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APOA1, HDL cholesterol and ischemic heart disease

Christiane Lundegaard Haase

Summary

This PhD thesis is based on studies performed during my employment at the Department of Clinical Biochemistry, Rigshospitalet, in 2008-11. The results are presented in the form of three articles, of which two have been published, and one is submitted. Finally, a review summarizes the results in context of previous studies on APOA1, high-density lipoprotein (HDL) cholesterol and ischemic heart disease (IHD).

Epidemiologic studies show that plasma levels of apolipoprotein A-I (apoA-I) and HDL cholesterol are inversely related to risk of IHD. ApoA-I is the major protein constituent of the HDL particle and is crucial in HDL metabolism. Studies have shown that APOA1 encoding apoA-I is pleoitropic as it affects several phenotypes. APOA1 has been widely used as a candidate gene in genotype-phenotype association studies of lipid and lipoproteins levels and risk of cardiovascular disease presenting conflicting results. Furthermore, genetic variation in APOA1 associates with amyloidosis, which among others may affect heart and arteries.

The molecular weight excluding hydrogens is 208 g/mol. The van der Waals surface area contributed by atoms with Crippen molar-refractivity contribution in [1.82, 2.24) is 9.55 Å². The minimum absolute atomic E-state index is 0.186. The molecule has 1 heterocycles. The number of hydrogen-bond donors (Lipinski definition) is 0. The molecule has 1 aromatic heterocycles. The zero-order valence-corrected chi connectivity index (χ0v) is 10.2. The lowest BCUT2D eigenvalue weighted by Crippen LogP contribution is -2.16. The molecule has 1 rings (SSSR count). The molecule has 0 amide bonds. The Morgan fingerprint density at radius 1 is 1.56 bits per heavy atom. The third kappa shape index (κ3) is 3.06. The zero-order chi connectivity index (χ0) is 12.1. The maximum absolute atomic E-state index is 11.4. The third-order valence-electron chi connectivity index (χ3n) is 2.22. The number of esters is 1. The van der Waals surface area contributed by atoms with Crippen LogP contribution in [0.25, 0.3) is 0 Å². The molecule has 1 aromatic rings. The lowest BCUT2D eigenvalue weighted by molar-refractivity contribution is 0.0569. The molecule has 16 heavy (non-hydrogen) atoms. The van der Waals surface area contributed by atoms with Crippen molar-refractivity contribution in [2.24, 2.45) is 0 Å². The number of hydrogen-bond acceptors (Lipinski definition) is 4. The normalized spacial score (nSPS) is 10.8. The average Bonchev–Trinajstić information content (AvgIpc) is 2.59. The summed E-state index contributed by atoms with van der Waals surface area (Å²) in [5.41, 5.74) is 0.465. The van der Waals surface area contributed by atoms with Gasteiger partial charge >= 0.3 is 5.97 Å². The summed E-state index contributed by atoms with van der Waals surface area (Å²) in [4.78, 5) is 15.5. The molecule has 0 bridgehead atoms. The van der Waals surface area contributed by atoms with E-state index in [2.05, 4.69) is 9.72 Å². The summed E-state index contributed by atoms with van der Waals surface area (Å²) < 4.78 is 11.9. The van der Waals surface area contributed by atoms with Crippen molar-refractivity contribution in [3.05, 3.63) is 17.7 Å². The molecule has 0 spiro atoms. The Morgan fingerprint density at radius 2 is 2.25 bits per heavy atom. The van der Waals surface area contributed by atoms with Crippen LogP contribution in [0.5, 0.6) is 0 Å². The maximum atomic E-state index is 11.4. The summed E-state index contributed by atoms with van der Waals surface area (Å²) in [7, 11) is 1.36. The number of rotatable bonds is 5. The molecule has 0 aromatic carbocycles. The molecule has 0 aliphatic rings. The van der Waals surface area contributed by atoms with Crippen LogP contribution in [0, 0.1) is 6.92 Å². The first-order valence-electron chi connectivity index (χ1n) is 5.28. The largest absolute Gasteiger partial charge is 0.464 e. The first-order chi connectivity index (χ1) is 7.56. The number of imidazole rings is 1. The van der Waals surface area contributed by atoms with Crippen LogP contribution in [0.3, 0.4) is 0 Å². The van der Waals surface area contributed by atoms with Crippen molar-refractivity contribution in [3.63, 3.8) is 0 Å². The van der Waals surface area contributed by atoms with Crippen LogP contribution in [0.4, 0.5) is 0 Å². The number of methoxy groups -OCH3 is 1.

The purpose of this PhD thesis was to test the hypotheses that 1) common genetic variation in APOA1 associates with plasma levels of apoA-I and HDL cholesterol, and contributes to risk of IHD consistent with the effects on levels of apoA-I and HDL cholesterol.; 2) rare, structural genetic variation in APOA1 associates with plasma levels of apoA-I and HDL cholesterol, and with risk of IHD and mortality; and 3) the load of genetic variation in APOA1 in the population is relatively high and may contribute to complex traits.

The major findings were that 1) common genetic variation in APOA1 associated with elevated apoA-I and HDL cholesterol levels did not associate with decreased risk of IHD, 2) a rare genetic variant in APOA1, A164S, associated with IHD and mortality without low HDL cholesterol levels, and 3) the burden of genetic variation in APOA1 is relatively high in the general population, and structural genetic variants may contribute to complex traits.